What does the new Oireachtas report say about cartels in beef?

There is no evidence to suggest that there is a cartel in operation in the beef processing industry, according to the new Oireachtas report into the future of the sector.

A number of farm groups who gave evidence to the Joint Oireachtas Committee on Agriculture, Food and the Marine levelled accusations that a cartel existed among beef processors in Ireland.

The committee’s new report, entitled “The Future of the Beef Sector in the Context of Food Wise 2025”, heard statements on this issue from several farmer representative groups as well as Meat Industry Ireland (MII) who stringently denied that a cartel exists.

The Irish Natura and Hill Farmers’ Association (INHFA), the Irish Creamery and Milk Suppliers Association (ICMSA), the Irish Farmers’ Association (IFA) and the Beef Plan Movement were all in agreement that there was a cartel at play in the beef sector.

MII argued that the allegations “have emerged without any evidence at all being advanced by anybody”, and that a number of mergers of meat processors have been subject to European scrutiny, without wrongdoing being discovered.

The committee heard from the Competition and Consumer Protection Commission (CCPC), which said that, so far, no evidence of a cartel has been uncovered.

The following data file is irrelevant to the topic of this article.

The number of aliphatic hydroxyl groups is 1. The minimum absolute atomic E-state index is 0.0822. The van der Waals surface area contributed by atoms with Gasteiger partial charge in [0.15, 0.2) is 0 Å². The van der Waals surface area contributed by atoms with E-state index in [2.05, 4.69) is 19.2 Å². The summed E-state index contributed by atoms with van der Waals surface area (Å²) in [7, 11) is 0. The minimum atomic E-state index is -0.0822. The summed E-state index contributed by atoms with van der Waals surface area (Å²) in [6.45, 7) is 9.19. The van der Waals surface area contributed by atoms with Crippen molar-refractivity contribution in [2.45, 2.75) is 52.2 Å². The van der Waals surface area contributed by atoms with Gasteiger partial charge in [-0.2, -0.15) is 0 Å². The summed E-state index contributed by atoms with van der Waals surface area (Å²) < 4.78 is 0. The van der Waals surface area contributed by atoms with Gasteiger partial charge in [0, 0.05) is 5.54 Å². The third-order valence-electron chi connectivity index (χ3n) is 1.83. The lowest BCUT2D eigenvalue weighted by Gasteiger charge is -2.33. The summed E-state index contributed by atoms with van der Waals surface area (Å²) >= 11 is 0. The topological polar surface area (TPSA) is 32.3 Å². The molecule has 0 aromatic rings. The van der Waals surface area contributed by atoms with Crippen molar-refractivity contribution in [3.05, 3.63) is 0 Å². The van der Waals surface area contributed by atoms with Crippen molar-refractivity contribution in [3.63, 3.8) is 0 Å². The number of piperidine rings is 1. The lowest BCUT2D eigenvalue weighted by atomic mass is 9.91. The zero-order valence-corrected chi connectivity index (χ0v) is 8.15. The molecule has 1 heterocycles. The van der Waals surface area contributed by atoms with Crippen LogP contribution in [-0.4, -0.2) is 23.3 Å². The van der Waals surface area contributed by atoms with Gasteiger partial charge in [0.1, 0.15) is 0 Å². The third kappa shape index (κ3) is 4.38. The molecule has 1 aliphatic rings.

To date, the CCPC’s criminal investigation team has examined a number of complaints and followed various lines of inquiry in the meat processing sector. So far, however, we have not uncovered evidence of a cartel.

Some witnesses said that the EU’s Unfair Practices Directive, which is set to come into power in the member states by May 1, 2021, would address the imbalance of power in the supply chain.

However, the CCPC went on to say that this directive would be “unlikely to succeed” in addressing the lack of power among farmers.

The CCPC is concerned that: the competent authority for implementing the directive hasn’t been set up yet; that it is not clear how many authorities there should be and what roles they should have; and that it is not clear how these bodies should be funded.

As part of its recommendations, the committee called for a regulatory impact assessment (RIA) to be undertaken by Minister Michael Creed to consult with stakeholders on the implementation of the EU directive.

The committee recommended that this RIA should consider: the merits of a dedicated sector regulator to enforce the directive and improve farmer welfare; the costs involved in enforcing the directive; and the merits of an arbitration system to deal with disputes.

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